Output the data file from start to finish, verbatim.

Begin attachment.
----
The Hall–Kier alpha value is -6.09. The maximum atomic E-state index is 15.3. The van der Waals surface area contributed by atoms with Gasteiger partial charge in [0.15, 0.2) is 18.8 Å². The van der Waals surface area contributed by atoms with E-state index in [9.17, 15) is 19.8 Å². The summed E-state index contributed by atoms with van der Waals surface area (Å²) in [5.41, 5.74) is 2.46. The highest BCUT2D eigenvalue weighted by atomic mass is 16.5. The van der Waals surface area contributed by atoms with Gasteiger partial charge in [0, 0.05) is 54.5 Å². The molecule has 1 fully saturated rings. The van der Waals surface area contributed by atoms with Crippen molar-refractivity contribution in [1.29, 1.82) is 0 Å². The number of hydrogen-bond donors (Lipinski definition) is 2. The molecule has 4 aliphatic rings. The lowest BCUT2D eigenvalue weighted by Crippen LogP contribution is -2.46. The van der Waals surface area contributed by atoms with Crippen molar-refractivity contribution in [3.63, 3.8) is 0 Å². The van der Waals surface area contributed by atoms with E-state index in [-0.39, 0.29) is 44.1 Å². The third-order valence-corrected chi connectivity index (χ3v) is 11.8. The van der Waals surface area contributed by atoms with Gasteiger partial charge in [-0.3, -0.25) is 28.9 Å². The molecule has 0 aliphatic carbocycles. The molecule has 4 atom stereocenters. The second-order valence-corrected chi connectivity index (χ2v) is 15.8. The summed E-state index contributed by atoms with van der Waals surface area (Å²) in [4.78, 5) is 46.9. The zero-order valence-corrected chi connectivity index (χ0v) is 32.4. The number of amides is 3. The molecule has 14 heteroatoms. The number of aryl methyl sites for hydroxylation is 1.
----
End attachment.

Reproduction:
The Hall–Kier alpha value is -6.09. The maximum atomic E-state index is 15.3. The van der Waals surface area contributed by atoms with Gasteiger partial charge in [0.15, 0.2) is 18.8 Å². The van der Waals surface area contributed by atoms with E-state index in [9.17, 15) is 19.8 Å². The summed E-state index contributed by atoms with van der Waals surface area (Å²) in [5.41, 5.74) is 2.46. The highest BCUT2D eigenvalue weighted by atomic mass is 16.5. The van der Waals surface area contributed by atoms with Gasteiger partial charge in [0, 0.05) is 54.5 Å². The molecule has 1 fully saturated rings. The van der Waals surface area contributed by atoms with Crippen molar-refractivity contribution in [1.29, 1.82) is 0 Å². The number of hydrogen-bond donors (Lipinski definition) is 2. The molecule has 4 aliphatic rings. The lowest BCUT2D eigenvalue weighted by Crippen LogP contribution is -2.46. The van der Waals surface area contributed by atoms with Crippen molar-refractivity contribution in [3.63, 3.8) is 0 Å². The van der Waals surface area contributed by atoms with E-state index in [-0.39, 0.29) is 44.1 Å². The third-order valence-corrected chi connectivity index (χ3v) is 11.8. The van der Waals surface area contributed by atoms with Gasteiger partial charge in [-0.3, -0.25) is 28.9 Å². The molecule has 0 aliphatic carbocycles. The molecule has 4 atom stereocenters. The second-order valence-corrected chi connectivity index (χ2v) is 15.8. The summed E-state index contributed by atoms with van der Waals surface area (Å²) in [4.78, 5) is 46.9. The zero-order valence-corrected chi connectivity index (χ0v) is 32.4. The number of amides is 3. The molecule has 14 heteroatoms. The number of aryl methyl sites for hydroxylation is 1.